Most days as I push our stroller up a hill loaded with my son and a week’s supply of groceries and feel the muscles in my arms and legs working, I am reminded of the total body workouts I used to enjoy at my local gym. Not that long ago I lived a very different life — one that included a husband, a charming little house that we owned on a tree-lined street, a fulﬁlling full-time job, a fun fashion part-time job, volunteer work as a board of director for two companies, four weekly gym workouts and a circle of friends for dinner parties or BBQs and occasional travel. Actually, my husband and I had a shared passion for international travel and had visited many key cities in North America, most of Europe and six states in India.
In November 2005, three months before our South East Asia trip, I walked away from our 15-year, unhappy marriage. My ex is a great guy, but not for me. I did not know where I was going or what I wanted, but it was enough to know what I did not want. A few months later I decided to go back to school and to study in my favourite city in the world, London, England. I’d grown up immersed in stories of English history, literature, and royalty, and the chance to study there achieved two long held dreams: a master’s degree and living abroad.
In 2008 as I was completing my master’s degree I realized, to my great surprise, that I wanted to be a Mom. The subject of parenthood had not come up much when I was married and living in the ‘burbs. If I thought of raising children I felt overwhelming indifference, I regarded those peers and friends who’d chosen to have kids with a faint, smug disdain for their perceived boring, orderly lives. Being a mother seemed such a mundane existence and clashed with my feminist nature. Surely there were so many more adventurous and exciting things to do in life then change diapers and serve dinner every night.
But suddenly, as a single, unemployed student in a foreign country, motherhood was all I could think about. I decided to try to adopt a child. I used to gaze up at the stars at night and wonder where in the world my child was.
Once I returned to my home city I registered with a local adoption agency and applied to adopt a child from Vietnam. In June 2010 my mother, sister and I walked into an orphanage in northern Vietnam and there, after months of staring at two little pictures, I met my seven-month-old baby son. I knew from the ﬁrst moment I held baby Binh that I was embarking upon the grandest and most meaningful adventure of my life. I knew that whatever my past accomplishments, whatever I would achieve in the future, nothing was more important to me or the world than raising my child up to be a moral, productive person who would use his gifts to contribute great things.
My son is named Lucan (meaning light and named for Sir Lucan, a Knight of the Round Table) Binh (meaning peace) Tu (meaning star). Lucan Binh Tu is my star bright peaceful knight. We don’t have any family living nearby — luckily my ofﬁce and Lucan’s daycare are close to our home and we have a good transit system in our city so we don’t need to own a vehicle. I get my exercise pushing the stroller up and down hills and running around local parks. I run errands on lunch breaks and do a lot of household shopping and banking online. I book vacation hours for hair appointments and Lucan’s doctor appointments, and thankfully those are not frequent.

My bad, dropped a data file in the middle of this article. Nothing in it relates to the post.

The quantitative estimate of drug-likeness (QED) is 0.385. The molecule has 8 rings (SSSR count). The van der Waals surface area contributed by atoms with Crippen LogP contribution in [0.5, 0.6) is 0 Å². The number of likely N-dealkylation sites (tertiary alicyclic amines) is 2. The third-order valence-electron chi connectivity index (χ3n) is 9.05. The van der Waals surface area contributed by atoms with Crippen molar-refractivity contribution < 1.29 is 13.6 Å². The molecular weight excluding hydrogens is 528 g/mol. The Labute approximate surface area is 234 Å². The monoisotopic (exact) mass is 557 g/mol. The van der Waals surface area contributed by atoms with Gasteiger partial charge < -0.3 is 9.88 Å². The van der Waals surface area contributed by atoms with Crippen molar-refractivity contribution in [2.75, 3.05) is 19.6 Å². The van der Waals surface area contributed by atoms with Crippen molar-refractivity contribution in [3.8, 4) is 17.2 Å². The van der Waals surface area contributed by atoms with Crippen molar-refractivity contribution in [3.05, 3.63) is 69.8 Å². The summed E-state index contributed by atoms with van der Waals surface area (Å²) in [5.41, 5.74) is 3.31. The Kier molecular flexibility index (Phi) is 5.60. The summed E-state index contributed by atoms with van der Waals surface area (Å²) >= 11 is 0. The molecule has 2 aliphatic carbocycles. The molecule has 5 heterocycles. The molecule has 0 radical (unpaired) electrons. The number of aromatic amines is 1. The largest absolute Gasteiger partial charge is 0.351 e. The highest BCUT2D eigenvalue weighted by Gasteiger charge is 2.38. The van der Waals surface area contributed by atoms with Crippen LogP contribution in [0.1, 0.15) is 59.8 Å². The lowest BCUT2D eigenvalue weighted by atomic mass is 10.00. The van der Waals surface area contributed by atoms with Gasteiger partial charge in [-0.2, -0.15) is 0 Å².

It is challenging being a single parent but not awful or overwhelming; one does have to be resourceful and careful with the budget but there are lots of free family activities in most communities year-round. We’re not big chain store shoppers — we shop locally and buy less. Some rainy winter weekend days we take long train rides and local bus trips because getting to the destination is half the fun — sometimes in fact the journey is the most fun. We don’t have a TV so we pay less in utilities and spend more time living life than watching it.
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I have to be careful too about ﬁnding a little “me” time. I only ask friends to babysit if I need to work late or on a weekend, otherwise I am with Lucan or at work 24/7. I’ve learned to use some evening time when he’s asleep for movies, books, ﬁtness and other things that interest me. Some weekend mornings Lucan becomes part of my dance routine, which he loves.
I want to take more schooling to upgrade my teaching skills but can’t attend night classes, so I found a diploma program online that I can complete over a few years. Adult personal dreams and goals are still possible but you have to be creative in ﬁnding a way to achieve them and still be a focused and fun parent which, after all, is our most important job.
I have less money, few friends, no time, no house and now buy clothes at consignment stores. But I have a darling bundle of boy and have discovered so much about myself in being Lucan’s Mom; he has brought out the best in me and I have never been happier.
Comments on Single parenthood by choice: I adopted a child after ending my 15-year marriage
This is a beautiful story. Thank you for sharing!
And what a beautiful name! Lucan … just gorgeous. <3
I’m really glad you kept his Vietnamese name as part of his name, I think thats an awesome way to honour his heritage. And now he has an english name and a vietnamese name, like many asian americans.
I too am a single adoptive mom of two sons. Only once in nearly 5 years of parenting have I wished I had a partner and that was during a power struggle. I have no regrets.
Wow. This brought tears to my eyes. Such a beautiful story. I’m so happy that you and Lucan found each other. Thank you so much for sharing.
This story perfectly redefines “knight in shining armor”! Lucan is clearly the love of your life, as your family photo above shows.
I love reading stuff like this! I plan to be a single parent in several years, and it is so encouraging to hear of others doing it by choice!